Indonesia's Equality is Long Overdue

19 October 2012

The Advertiser

The meaning of equality is often clearest when we think about the next generation because we all want our daughters and sons to have the opportunity to fulfil their potential.
In Australia, those opportunities are many. But, as we know, they weren't always equivalent. Australia today is a much fairer society than the one our grandmothers knew, thanks to the women and men who believed in, and persistently campaigned for, equality.
Of course, there is always work to be done to redress unfairness, but we in Australia are fortunate to be able to do this from a foundation of legal equality and economic opportunity.
Recently I visited Indonesia, a nation of great potential experiencing impressive economic growth, but still battling to alleviate poverty and lift its educational capacity.
And I was struck by the challenges faced by many Indonesian women and girls.
Only 51 per cent of women work and they, on average, earn around 20 per cent less than men.
Fewer women than men are literate, and out of every 10 teenagers who drop out of secondary school seven are girls.
Although women in Indonesia are legally entitled to three months' maternity leave paid at 100 per cent by their employer, many companies employ them as ``day labourers'' rather than as full-time employees to avoid this obligation. These statistics remind us that gender can compound disadvantage in ways that block opportunity.
But the push towards gender equality in Indonesia is making progress.
A presidential decree in 2000 now requires all government agencies to make gender a focus of their planning, implementation, and the monitoring of reforms.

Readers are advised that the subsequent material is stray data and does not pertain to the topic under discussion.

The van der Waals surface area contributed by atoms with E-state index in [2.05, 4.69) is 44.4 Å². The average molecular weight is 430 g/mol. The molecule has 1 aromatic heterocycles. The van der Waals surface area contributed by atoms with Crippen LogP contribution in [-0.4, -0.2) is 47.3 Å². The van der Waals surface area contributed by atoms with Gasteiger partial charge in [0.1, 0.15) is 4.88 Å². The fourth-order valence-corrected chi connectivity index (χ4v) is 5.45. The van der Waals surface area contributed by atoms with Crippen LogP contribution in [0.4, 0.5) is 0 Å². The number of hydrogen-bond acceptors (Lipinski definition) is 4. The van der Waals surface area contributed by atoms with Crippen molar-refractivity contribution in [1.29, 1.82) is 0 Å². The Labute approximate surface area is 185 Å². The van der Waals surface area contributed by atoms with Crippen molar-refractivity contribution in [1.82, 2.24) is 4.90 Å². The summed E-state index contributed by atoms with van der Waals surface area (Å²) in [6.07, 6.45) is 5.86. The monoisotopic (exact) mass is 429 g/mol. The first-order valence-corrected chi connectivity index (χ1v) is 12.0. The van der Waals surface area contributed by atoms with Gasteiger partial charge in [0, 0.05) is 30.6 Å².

Legislation to be debated later this year addresses access of women to ownership of assets, more economic opportunities and for the protection of women against violence and sexual harassment in the workplace.
Overdue, but very welcome laws.
I was honoured to meet several inspirational Indonesian women leaders while in Jakarta - women involved in politics, business, the media and the not-for-profit sector who have not only achieved senior positions in their chosen fields but who are working to improve opportunities for women. I was moved by the courage and commitment of these women, and by their desire for change.
Some are doing it through pushing for grassroots action.
The Women Headed Household Empowerment Program (PEKKA), for example, works with women who are the heads of their households by supporting them in managing finances, accessing resources, and informing them about their rights.
Other women are building on their own business success and are looking for opportunities to increase the number of women in leadership positions in the corporate sector.
Some are campaigning for greater female representation in the Parliament.
Women have a long history of political involvement in Indonesia and, in 2009, 18 per cent of seats in the national Parliament were won by women.
But enabling Indonesian women and girls to fulfil their potential will require many more years of campaign and reform.
So, as difficult as breaking the glass ceiling in Australia might be, a far greater challenge is faced by women in developing countries such as Indonesia.